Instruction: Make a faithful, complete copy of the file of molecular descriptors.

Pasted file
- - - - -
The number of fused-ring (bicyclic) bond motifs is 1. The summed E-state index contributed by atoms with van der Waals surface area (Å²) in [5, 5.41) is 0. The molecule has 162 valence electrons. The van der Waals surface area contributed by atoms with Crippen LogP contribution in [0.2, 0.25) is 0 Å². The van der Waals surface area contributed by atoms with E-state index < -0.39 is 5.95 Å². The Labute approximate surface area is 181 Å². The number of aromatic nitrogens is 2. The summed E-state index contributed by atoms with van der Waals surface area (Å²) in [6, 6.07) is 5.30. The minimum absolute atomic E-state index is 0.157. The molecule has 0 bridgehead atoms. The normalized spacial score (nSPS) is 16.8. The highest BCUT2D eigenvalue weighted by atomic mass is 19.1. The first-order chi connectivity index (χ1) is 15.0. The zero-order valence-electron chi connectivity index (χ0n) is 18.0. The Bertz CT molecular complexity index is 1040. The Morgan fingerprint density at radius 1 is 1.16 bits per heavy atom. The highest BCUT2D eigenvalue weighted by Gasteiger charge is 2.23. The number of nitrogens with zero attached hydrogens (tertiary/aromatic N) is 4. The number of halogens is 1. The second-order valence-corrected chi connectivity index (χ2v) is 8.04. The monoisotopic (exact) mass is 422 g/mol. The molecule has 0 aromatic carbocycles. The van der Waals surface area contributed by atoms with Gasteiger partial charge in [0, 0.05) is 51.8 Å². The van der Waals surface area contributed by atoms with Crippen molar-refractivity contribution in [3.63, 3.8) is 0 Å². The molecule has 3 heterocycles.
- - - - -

The number of fused-ring (bicyclic) bond motifs is 1. The summed E-state index contributed by atoms with van der Waals surface area (Å²) in [5, 5.41) is 0. The molecule has 162 valence electrons. The van der Waals surface area contributed by atoms with Crippen LogP contribution in [0.2, 0.25) is 0 Å². The van der Waals surface area contributed by atoms with E-state index < -0.39 is 5.95 Å². The Labute approximate surface area is 181 Å². The number of aromatic nitrogens is 2. The summed E-state index contributed by atoms with van der Waals surface area (Å²) in [6, 6.07) is 5.30. The minimum absolute atomic E-state index is 0.157. The molecule has 0 bridgehead atoms. The normalized spacial score (nSPS) is 16.8. The highest BCUT2D eigenvalue weighted by atomic mass is 19.1. The first-order chi connectivity index (χ1) is 15.0. The zero-order valence-electron chi connectivity index (χ0n) is 18.0. The Bertz CT molecular complexity index is 1040. The Morgan fingerprint density at radius 1 is 1.16 bits per heavy atom. The highest BCUT2D eigenvalue weighted by Gasteiger charge is 2.23. The number of nitrogens with zero attached hydrogens (tertiary/aromatic N) is 4. The number of halogens is 1. The second-order valence-corrected chi connectivity index (χ2v) is 8.04. The monoisotopic (exact) mass is 422 g/mol. The molecule has 0 aromatic carbocycles. The van der Waals surface area contributed by atoms with Gasteiger partial charge in [0, 0.05) is 51.8 Å². The van der Waals surface area contributed by atoms with Crippen molar-refractivity contribution in [3.63, 3.8) is 0 Å². The molecule has 3 heterocycles.